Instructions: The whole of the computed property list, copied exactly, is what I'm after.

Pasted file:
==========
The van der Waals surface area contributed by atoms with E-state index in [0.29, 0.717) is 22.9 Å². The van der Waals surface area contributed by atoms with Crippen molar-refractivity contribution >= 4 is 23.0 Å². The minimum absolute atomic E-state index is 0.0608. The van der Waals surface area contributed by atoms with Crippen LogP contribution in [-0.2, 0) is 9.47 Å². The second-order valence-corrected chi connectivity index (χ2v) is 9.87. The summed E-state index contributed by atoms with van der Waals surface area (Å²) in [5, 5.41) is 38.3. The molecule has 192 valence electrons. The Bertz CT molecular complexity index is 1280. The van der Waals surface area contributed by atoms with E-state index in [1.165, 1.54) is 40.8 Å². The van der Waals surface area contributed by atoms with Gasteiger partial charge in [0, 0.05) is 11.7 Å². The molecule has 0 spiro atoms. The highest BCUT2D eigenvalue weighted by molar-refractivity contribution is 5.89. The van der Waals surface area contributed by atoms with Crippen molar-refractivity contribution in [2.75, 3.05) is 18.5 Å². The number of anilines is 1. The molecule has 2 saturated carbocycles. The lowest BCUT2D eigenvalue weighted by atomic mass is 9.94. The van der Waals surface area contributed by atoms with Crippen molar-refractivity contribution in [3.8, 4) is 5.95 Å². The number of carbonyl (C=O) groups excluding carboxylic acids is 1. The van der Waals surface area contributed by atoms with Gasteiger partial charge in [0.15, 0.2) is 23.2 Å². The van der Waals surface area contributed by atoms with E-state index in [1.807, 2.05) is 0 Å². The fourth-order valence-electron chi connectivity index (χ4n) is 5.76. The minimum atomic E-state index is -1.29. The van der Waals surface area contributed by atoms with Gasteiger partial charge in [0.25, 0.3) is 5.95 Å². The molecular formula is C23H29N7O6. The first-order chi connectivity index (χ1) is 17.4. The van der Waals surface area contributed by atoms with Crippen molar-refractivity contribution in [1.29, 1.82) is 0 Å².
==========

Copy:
The van der Waals surface area contributed by atoms with E-state index in [0.29, 0.717) is 22.9 Å². The van der Waals surface area contributed by atoms with Crippen molar-refractivity contribution >= 4 is 23.0 Å². The minimum absolute atomic E-state index is 0.0608. The van der Waals surface area contributed by atoms with Crippen LogP contribution in [-0.2, 0) is 9.47 Å². The second-order valence-corrected chi connectivity index (χ2v) is 9.87. The summed E-state index contributed by atoms with van der Waals surface area (Å²) in [5, 5.41) is 38.3. The molecule has 192 valence electrons. The Bertz CT molecular complexity index is 1280. The van der Waals surface area contributed by atoms with E-state index in [1.165, 1.54) is 40.8 Å². The van der Waals surface area contributed by atoms with Gasteiger partial charge in [0, 0.05) is 11.7 Å². The molecule has 0 spiro atoms. The highest BCUT2D eigenvalue weighted by molar-refractivity contribution is 5.89. The van der Waals surface area contributed by atoms with Crippen molar-refractivity contribution in [2.75, 3.05) is 18.5 Å². The number of anilines is 1. The molecule has 2 saturated carbocycles. The lowest BCUT2D eigenvalue weighted by atomic mass is 9.94. The van der Waals surface area contributed by atoms with Crippen molar-refractivity contribution in [3.8, 4) is 5.95 Å². The number of carbonyl (C=O) groups excluding carboxylic acids is 1. The van der Waals surface area contributed by atoms with Gasteiger partial charge in [0.15, 0.2) is 23.2 Å². The van der Waals surface area contributed by atoms with E-state index in [1.807, 2.05) is 0 Å². The fourth-order valence-electron chi connectivity index (χ4n) is 5.76. The minimum atomic E-state index is -1.29. The van der Waals surface area contributed by atoms with Gasteiger partial charge in [0.25, 0.3) is 5.95 Å². The molecular formula is C23H29N7O6. The first-order chi connectivity index (χ1) is 17.4. The van der Waals surface area contributed by atoms with Crippen molar-refractivity contribution in [1.29, 1.82) is 0 Å².